by: Aaron Diamant Updated:
ATLANTA - Reaction is pouring in after Channel 2 Action News broke the story about conditions federal inspectors found inside airline cater Gate Gourmet's Hartsfield-Jackson airport facility.
Channel 2 investigative reporter Aaron Diamant said it wasn't hard to find experts willing to sound the alarm over this report he got through an open records request.
The report detailed six pages of problems federal inspectors said put passengers at risk of getting sick from the food made at the facility.
Gate Gourmet insists all the problems have been fixed, but advocates say staying fixed will be a whole lot harder.
"My biggest concern was the safety of the people," said a whistleblower whose tip led FDA inspectors to Gate Gourmet's Hartsfied-Jackson facility last November.
"It's totally disgusting," he said.
Diamant obtained the scathing report written by the feds about dangerous and disturbing conditions they saw inside.
Some of the highlights include: "Water was observed splashing onto the cooked pasta from the floor and the drain."
"Failure to conduct cleaning and sanitizing operations for utensils," was also listed in the report along with "An employee was observed cleaning the flat top grill with only water and orange juice."
The report also said, "Pigeons were observed flying over the ovens."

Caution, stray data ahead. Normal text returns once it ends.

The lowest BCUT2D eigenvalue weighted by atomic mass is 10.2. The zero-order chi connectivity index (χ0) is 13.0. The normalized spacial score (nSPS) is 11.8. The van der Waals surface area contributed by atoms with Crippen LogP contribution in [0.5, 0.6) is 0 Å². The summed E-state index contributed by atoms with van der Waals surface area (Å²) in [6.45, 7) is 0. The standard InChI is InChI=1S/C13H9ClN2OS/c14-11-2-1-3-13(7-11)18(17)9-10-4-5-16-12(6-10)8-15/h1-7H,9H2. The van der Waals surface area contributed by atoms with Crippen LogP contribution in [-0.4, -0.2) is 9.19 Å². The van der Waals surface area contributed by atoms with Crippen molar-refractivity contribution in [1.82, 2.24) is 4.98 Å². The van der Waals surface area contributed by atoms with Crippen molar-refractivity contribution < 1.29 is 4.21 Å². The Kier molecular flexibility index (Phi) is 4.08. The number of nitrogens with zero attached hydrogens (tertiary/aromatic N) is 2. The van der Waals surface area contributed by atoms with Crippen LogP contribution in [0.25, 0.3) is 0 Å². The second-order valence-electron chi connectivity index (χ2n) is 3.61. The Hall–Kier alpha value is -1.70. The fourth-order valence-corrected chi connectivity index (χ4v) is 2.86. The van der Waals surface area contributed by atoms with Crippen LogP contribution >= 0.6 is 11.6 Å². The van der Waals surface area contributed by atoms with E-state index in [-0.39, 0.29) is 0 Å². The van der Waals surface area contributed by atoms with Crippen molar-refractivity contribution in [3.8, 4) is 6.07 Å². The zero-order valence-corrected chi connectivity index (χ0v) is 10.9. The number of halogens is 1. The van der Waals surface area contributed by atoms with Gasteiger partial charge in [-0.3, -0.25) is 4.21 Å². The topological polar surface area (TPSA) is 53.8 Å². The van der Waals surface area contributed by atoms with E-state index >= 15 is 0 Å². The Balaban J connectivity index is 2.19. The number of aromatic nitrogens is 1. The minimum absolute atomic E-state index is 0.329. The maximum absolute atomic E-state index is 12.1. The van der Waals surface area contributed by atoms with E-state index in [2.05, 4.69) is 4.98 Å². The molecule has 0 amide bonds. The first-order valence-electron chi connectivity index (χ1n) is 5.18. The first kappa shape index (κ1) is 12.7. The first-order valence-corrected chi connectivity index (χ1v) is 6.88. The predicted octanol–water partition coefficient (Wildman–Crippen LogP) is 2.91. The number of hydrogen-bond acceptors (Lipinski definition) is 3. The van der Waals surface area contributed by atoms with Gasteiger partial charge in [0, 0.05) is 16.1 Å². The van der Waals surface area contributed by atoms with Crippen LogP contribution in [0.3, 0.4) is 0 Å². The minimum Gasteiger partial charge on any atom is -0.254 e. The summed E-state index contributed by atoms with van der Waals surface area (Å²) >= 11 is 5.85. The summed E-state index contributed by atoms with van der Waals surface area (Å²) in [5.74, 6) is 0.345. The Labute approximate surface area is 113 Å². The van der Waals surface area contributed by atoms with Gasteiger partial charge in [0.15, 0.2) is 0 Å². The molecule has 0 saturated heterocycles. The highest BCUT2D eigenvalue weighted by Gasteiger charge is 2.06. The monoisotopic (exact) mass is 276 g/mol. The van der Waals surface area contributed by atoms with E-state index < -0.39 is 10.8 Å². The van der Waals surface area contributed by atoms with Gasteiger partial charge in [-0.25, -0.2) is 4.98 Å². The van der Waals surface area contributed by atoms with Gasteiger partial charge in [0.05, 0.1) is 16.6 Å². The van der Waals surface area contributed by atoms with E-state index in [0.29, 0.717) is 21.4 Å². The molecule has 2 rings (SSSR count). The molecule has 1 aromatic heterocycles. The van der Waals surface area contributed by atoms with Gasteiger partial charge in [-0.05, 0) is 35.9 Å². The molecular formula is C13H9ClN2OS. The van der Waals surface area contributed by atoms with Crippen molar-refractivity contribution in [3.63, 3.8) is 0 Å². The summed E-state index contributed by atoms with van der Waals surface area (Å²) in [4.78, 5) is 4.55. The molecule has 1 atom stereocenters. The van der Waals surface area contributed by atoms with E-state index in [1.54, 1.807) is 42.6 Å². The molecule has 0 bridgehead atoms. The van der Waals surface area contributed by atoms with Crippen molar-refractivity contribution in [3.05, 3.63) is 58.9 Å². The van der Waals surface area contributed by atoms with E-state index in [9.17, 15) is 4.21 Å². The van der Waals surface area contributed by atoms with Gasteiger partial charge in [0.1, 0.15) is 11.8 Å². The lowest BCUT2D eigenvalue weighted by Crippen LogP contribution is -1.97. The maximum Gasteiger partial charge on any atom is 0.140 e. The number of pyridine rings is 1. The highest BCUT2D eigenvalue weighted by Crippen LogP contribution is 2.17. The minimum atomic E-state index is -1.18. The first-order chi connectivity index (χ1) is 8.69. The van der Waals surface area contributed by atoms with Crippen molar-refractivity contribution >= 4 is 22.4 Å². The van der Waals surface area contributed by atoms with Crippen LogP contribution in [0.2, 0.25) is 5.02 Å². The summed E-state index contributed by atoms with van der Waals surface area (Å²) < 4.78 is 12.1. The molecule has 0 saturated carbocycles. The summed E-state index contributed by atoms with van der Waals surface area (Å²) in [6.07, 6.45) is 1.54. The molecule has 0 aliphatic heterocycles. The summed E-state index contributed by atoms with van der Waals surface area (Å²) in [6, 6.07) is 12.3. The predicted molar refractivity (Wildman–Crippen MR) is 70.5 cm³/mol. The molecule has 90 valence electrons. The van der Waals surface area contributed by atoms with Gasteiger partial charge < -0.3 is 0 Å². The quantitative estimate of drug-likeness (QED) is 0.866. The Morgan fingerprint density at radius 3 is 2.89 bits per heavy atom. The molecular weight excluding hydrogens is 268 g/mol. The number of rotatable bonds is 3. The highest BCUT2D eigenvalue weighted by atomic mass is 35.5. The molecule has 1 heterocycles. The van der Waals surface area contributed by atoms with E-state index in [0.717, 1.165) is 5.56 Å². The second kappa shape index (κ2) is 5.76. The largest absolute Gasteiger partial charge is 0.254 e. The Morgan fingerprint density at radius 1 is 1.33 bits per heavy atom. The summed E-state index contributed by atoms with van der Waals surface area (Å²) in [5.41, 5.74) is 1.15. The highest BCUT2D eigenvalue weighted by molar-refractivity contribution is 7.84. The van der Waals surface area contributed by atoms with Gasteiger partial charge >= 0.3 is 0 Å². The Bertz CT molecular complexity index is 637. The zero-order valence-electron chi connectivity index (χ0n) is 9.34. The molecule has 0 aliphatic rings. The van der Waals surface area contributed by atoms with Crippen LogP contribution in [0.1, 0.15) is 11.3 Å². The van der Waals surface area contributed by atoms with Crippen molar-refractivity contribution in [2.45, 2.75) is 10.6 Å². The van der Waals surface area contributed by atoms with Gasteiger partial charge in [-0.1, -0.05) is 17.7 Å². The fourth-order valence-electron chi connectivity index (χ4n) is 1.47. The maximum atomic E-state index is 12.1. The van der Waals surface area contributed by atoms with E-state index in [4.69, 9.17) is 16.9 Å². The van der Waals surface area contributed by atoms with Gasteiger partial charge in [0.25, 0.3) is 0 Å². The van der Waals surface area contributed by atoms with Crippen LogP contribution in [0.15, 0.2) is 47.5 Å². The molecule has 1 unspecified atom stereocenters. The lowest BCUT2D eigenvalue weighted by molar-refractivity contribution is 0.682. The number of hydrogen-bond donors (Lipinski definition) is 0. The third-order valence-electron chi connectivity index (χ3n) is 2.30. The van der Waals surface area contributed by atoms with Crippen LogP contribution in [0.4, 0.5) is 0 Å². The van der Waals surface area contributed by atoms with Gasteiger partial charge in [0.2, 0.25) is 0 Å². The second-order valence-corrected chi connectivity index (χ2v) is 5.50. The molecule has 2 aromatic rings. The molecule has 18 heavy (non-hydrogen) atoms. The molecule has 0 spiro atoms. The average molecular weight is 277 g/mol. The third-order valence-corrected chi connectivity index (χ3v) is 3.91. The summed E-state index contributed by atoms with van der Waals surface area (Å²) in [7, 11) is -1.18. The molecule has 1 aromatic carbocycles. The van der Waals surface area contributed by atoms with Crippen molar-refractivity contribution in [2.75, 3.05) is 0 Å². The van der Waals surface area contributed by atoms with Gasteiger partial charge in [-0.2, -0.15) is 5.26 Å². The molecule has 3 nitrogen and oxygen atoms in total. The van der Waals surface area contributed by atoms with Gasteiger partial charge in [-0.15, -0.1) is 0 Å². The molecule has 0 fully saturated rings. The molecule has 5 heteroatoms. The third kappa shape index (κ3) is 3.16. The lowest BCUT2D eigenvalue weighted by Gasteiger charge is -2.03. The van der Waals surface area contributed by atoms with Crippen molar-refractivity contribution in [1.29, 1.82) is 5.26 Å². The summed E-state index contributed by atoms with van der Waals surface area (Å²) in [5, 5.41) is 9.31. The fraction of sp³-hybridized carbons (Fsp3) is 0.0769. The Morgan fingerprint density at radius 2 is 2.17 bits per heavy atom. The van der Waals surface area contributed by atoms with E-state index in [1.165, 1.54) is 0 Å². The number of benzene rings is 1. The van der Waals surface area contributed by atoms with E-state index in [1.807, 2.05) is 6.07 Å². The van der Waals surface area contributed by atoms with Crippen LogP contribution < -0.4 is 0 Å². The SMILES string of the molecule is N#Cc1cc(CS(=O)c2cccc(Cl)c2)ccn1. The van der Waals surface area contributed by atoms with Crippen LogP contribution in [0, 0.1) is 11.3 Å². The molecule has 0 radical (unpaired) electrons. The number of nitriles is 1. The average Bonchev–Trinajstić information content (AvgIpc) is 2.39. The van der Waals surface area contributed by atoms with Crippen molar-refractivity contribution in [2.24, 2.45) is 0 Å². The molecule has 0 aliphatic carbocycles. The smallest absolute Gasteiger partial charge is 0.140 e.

"This report ranks up there with one of the worst I have ever read," said Tony Corbo with Food and Water Watch in Washington, D.C. "Millions of passengers go through that airport. They are running the risk of causing a major food safety catastrophe unless it cleans up its act."
A very real risk says Emory University public health researcher Amy Kirby.
"We're looking at e-coli, norovirus is probably a huge hazard coming out of this, because it's very easily transmitted," Kirby said.
While Gate Gourmet leaders insist it's corrected all the issues inspectors saw and put new preventative measures in place.
"Cleaning can be done relatively quickly. The bigger concern is appropriate management. Are they going to continue to clean appropriately every day with every worker? That's really what needs to happen here and that's going to take some oversight to make sure that that happens," Kirby said.
An email Diamant got from Gate Gourmet said, "In this instance, we thoroughly investigated each observation, identified root causes and took corrective action. Furthermore, we have defined preventive actions for each observation."
We're still working to find out when the FDA will be back Gate Gourmet for a re-inspection.
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